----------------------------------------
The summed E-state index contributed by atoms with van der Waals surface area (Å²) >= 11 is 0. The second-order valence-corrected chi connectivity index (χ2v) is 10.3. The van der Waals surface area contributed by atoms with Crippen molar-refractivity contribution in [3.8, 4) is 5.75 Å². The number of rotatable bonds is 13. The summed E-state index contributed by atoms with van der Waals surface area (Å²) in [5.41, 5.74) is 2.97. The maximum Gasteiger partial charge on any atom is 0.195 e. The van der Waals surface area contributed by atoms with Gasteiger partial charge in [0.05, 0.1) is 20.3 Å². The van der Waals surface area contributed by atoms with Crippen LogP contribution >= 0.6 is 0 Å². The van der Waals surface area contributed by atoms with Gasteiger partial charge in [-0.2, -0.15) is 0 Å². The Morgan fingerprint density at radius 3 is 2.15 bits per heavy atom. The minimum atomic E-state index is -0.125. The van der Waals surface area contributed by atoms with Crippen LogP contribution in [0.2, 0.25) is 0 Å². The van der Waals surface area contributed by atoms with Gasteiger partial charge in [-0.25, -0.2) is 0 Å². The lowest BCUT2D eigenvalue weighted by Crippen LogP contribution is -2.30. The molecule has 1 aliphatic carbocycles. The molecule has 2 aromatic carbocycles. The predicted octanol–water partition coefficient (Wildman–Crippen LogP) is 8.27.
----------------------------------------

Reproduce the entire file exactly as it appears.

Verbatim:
The summed E-state index contributed by atoms with van der Waals surface area (Å²) >= 11 is 0. The second-order valence-corrected chi connectivity index (χ2v) is 10.3. The van der Waals surface area contributed by atoms with Crippen molar-refractivity contribution in [3.8, 4) is 5.75 Å². The number of rotatable bonds is 13. The summed E-state index contributed by atoms with van der Waals surface area (Å²) in [5.41, 5.74) is 2.97. The maximum Gasteiger partial charge on any atom is 0.195 e. The van der Waals surface area contributed by atoms with Gasteiger partial charge in [0.05, 0.1) is 20.3 Å². The van der Waals surface area contributed by atoms with Crippen LogP contribution >= 0.6 is 0 Å². The van der Waals surface area contributed by atoms with Gasteiger partial charge in [-0.2, -0.15) is 0 Å². The Morgan fingerprint density at radius 3 is 2.15 bits per heavy atom. The minimum atomic E-state index is -0.125. The van der Waals surface area contributed by atoms with Crippen LogP contribution in [0.2, 0.25) is 0 Å². The van der Waals surface area contributed by atoms with Gasteiger partial charge in [-0.25, -0.2) is 0 Å². The lowest BCUT2D eigenvalue weighted by Crippen LogP contribution is -2.30. The molecule has 1 aliphatic carbocycles. The molecule has 2 aromatic carbocycles. The predicted octanol–water partition coefficient (Wildman–Crippen LogP) is 8.27.